C’est L’amour – the Fall-Out of Valentines Day

Buster Brown Valentine postcard by Richard Fel...

Image via Wikipedia

The only thing more frustrating than wasting err… spending precious time on February 13 making your child’s Valentines for his classmates, is finding every single Valentine still in his backpack when he comes home from school on February 14.

I didn’t realize how much pent-up frustration I still held from the previous night’s mad dash to finish something I do not believe in to begin with, but let’s just say Valentines Day at our house became a little less sweet beginning at 3:30 in the afternoon when everyone arrived home. “Sammy, what’s this?!?!?” I asked, both surprised and annoyed.

“Oh, I forgot.” He answered.

Nice try, my boy. There is no way he could have forgotten when I spent the night before urging him on toward the goal of at least writing his name on all of the cards, by painting a mental picture of how he would get to be the mailman the next day and distribute all his little letters in the kids’ mailboxes.

On the morning of February 14 I led him to his backpack, showed him the bag full of Valentines, and again enthused about how today was going to be a great day where he would get to hand out all of his Valentines just like the other kids.

You may ask why all this enthusiasm is necessary. I’ve already learned that our Sammy’s middle name is Apathy when it comes to things like this. The canned goods I sent in all came back home in his backpack. “I forgot.” His library book collected about 25,000,000 Air Miles riding back and forth in his backpack before he finally returned it. And now, we have over 60 Valentines in the house: Teddy’s received Valentines, Sammy’s received Valentines, and Sammy’s undistributed ones. I know you’re all laughing at the poetic justice of it all.

I should have known something was amiss when he was unwilling to go into school yesterday. He quietly confided in me that he didn’t want to hand out his Valentines. A shy boy, he probably feared having to go out on a limb and personally wish everyone a happy Valentines Day along with his little offering. I explained that he only needed to put them in the kids’ mailboxes when everyone else was doing the same thing.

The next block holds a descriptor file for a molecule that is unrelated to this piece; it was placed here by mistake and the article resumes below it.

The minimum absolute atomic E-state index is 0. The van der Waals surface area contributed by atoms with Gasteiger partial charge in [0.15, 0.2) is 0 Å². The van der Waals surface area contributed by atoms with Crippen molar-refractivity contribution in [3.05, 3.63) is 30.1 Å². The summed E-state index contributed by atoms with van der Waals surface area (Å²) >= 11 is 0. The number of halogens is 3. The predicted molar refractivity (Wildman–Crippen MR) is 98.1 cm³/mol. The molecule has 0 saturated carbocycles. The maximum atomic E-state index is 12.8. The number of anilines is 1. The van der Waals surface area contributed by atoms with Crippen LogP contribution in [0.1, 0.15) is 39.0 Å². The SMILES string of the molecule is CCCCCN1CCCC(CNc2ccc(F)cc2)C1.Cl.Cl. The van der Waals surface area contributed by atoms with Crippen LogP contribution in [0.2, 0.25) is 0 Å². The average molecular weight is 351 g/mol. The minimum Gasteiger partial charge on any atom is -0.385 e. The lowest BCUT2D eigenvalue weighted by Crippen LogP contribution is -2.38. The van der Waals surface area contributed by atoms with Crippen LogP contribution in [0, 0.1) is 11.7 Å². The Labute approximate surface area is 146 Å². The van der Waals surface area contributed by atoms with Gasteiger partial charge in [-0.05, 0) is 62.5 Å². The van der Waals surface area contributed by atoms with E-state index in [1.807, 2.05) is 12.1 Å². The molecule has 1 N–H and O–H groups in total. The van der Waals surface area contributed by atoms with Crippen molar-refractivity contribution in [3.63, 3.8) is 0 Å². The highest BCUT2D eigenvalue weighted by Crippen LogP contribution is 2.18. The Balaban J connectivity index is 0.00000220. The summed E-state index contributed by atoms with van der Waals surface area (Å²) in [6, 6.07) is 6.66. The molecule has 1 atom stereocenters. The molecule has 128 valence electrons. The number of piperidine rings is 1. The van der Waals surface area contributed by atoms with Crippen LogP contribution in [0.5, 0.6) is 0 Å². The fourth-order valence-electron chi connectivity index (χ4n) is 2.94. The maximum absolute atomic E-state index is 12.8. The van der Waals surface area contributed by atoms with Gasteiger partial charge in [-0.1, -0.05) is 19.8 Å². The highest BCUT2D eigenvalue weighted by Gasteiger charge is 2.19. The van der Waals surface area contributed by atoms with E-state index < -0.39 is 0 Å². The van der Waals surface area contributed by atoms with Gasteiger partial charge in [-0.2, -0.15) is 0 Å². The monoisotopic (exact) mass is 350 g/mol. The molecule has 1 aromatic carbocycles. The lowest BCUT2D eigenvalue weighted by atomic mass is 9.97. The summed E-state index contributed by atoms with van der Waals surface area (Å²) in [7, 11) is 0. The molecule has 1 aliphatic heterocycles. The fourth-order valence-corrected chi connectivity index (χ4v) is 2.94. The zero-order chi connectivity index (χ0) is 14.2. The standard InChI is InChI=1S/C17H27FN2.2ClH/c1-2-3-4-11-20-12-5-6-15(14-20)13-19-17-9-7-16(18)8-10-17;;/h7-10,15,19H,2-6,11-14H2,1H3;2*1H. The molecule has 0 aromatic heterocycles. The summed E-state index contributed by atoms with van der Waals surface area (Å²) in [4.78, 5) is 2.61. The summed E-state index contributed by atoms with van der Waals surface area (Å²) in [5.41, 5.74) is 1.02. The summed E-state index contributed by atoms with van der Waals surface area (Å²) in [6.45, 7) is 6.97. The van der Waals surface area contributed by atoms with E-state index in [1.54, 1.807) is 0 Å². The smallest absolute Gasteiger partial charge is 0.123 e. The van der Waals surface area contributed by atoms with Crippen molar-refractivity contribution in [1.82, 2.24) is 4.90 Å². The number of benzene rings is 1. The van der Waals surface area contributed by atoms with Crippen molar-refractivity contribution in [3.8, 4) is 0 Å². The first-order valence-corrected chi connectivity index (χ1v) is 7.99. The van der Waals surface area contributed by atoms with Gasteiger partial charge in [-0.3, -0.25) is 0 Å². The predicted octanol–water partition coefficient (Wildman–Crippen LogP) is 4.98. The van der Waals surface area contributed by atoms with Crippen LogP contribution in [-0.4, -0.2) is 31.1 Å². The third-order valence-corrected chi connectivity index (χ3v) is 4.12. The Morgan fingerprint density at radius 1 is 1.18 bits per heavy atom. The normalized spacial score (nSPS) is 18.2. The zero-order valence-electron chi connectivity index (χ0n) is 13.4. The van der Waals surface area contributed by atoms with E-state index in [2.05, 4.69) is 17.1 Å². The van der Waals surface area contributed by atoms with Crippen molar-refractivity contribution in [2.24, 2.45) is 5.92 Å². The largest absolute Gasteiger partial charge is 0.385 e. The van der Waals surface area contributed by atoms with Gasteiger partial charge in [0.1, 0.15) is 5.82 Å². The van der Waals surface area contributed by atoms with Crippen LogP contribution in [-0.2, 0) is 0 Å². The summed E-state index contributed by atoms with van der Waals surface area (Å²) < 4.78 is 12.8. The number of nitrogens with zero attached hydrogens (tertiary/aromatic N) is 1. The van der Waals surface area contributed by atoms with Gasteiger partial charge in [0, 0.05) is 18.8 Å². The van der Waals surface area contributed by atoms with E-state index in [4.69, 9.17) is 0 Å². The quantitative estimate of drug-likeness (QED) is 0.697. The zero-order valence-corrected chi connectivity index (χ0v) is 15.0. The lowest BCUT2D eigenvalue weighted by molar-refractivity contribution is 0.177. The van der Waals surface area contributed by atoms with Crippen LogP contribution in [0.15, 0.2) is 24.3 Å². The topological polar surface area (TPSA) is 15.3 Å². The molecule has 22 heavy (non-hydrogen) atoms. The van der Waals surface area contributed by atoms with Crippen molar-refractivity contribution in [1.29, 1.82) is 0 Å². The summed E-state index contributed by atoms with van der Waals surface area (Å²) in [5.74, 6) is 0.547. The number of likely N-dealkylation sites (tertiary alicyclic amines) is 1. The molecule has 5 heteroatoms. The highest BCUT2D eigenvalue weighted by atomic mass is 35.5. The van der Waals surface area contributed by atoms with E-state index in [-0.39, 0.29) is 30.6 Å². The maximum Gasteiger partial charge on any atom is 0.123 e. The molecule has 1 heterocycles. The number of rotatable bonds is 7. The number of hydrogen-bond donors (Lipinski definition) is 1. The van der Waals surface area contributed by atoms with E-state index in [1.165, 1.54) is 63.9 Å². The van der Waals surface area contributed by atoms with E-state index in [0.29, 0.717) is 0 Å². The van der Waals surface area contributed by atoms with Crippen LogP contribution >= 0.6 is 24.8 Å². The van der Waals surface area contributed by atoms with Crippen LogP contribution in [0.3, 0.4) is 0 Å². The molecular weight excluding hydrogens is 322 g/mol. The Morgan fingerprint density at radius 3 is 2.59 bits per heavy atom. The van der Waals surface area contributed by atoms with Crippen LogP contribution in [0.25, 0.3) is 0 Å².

Knowing that he is sometimes blissfully unaware of what’s going on around him because he has his head stuck in a fantasy world involving paper fish and possibly fire-breathing dragons, I figured he probably doesn’t really get what’s supposed to happen with those Valentines. So we went in together and I talked to his teacher, explaining that he was nervous for some reason and might need a bit of help handing out his Valentines. His teacher, an exuberant woman who does not have an introverted bone in her body, simply exclaimed, “Oh, he’ll be fine. It’s you who looks nervous.” Little did she know that I had a vested interest in those blasted things, am fully aware of my son’s track record in these types of things, and had just picked up our two-year-old off the ground after he had gone down a wet slide wearing only cotton pants.

My guess is, that while all the other children were happily putting their mothers’ carefully prepared Valentines into all their friends’ mailboxes, our son was either eating a cupcake (blissfully unaware) or playing with the dinosaurs in a corner (also blissfully unaware).

Maybe we should have just used the undistributed Valentines as fire-starters this morning and saved ourselves the hassle. Although, living with the guilt of having transgressed the 11th commandment would be too much for me to bear.

 

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1 Response so far »

  1. 1

    Wendy Stirbet said,

    My general rule of thumb is, if they don’t care, I don’t care either. When the boys went to private school, there were special dress down days. The boys never seemed to mind if they wore their uniform on dress down day, so it was one less thing I had to think about. If the boys don’t care to do their homework, then there are consequences (you can’t go skating, watch a video etc). Then they all of a sudden care about the task at hand. If I can’t influence it, I often give up. I can’t make Kyle eat his veggies / fruits that I send along for lunch … but dessert usually help encourage the supper veggies to get eaten!


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